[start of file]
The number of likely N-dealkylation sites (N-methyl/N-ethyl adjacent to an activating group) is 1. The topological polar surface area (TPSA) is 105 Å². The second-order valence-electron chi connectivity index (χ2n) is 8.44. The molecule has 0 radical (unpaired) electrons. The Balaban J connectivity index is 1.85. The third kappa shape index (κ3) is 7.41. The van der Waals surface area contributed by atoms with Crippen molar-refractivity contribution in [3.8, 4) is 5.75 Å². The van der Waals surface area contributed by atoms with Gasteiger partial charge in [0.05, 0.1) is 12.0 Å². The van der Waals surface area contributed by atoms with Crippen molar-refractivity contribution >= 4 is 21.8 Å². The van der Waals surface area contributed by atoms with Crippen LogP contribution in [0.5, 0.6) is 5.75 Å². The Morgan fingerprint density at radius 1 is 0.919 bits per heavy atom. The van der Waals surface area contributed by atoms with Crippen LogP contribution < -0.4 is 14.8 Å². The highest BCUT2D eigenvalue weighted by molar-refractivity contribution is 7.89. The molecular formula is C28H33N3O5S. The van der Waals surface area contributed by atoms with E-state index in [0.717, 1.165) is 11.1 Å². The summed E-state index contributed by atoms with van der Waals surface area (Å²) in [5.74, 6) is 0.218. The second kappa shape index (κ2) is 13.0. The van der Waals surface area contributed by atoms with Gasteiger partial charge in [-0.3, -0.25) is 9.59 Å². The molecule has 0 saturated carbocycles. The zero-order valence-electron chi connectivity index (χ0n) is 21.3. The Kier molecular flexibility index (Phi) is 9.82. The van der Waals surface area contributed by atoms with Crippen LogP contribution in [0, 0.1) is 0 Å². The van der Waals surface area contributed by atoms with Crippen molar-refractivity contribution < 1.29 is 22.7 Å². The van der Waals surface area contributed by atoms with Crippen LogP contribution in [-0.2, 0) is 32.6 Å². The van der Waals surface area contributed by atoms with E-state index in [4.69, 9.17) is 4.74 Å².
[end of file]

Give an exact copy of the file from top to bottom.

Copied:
The number of likely N-dealkylation sites (N-methyl/N-ethyl adjacent to an activating group) is 1. The topological polar surface area (TPSA) is 105 Å². The second-order valence-electron chi connectivity index (χ2n) is 8.44. The molecule has 0 radical (unpaired) electrons. The Balaban J connectivity index is 1.85. The third kappa shape index (κ3) is 7.41. The van der Waals surface area contributed by atoms with Crippen molar-refractivity contribution in [3.8, 4) is 5.75 Å². The van der Waals surface area contributed by atoms with Gasteiger partial charge in [0.05, 0.1) is 12.0 Å². The van der Waals surface area contributed by atoms with Crippen molar-refractivity contribution >= 4 is 21.8 Å². The van der Waals surface area contributed by atoms with Crippen LogP contribution in [0.5, 0.6) is 5.75 Å². The Morgan fingerprint density at radius 1 is 0.919 bits per heavy atom. The van der Waals surface area contributed by atoms with Crippen LogP contribution < -0.4 is 14.8 Å². The highest BCUT2D eigenvalue weighted by molar-refractivity contribution is 7.89. The molecular formula is C28H33N3O5S. The van der Waals surface area contributed by atoms with E-state index in [0.717, 1.165) is 11.1 Å². The summed E-state index contributed by atoms with van der Waals surface area (Å²) in [5.74, 6) is 0.218. The second kappa shape index (κ2) is 13.0. The van der Waals surface area contributed by atoms with Gasteiger partial charge in [-0.3, -0.25) is 9.59 Å². The molecule has 0 saturated carbocycles. The zero-order valence-electron chi connectivity index (χ0n) is 21.3. The Kier molecular flexibility index (Phi) is 9.82. The van der Waals surface area contributed by atoms with Crippen LogP contribution in [0, 0.1) is 0 Å². The van der Waals surface area contributed by atoms with Crippen molar-refractivity contribution < 1.29 is 22.7 Å². The van der Waals surface area contributed by atoms with Crippen LogP contribution in [-0.2, 0) is 32.6 Å². The van der Waals surface area contributed by atoms with E-state index in [4.69, 9.17) is 4.74 Å².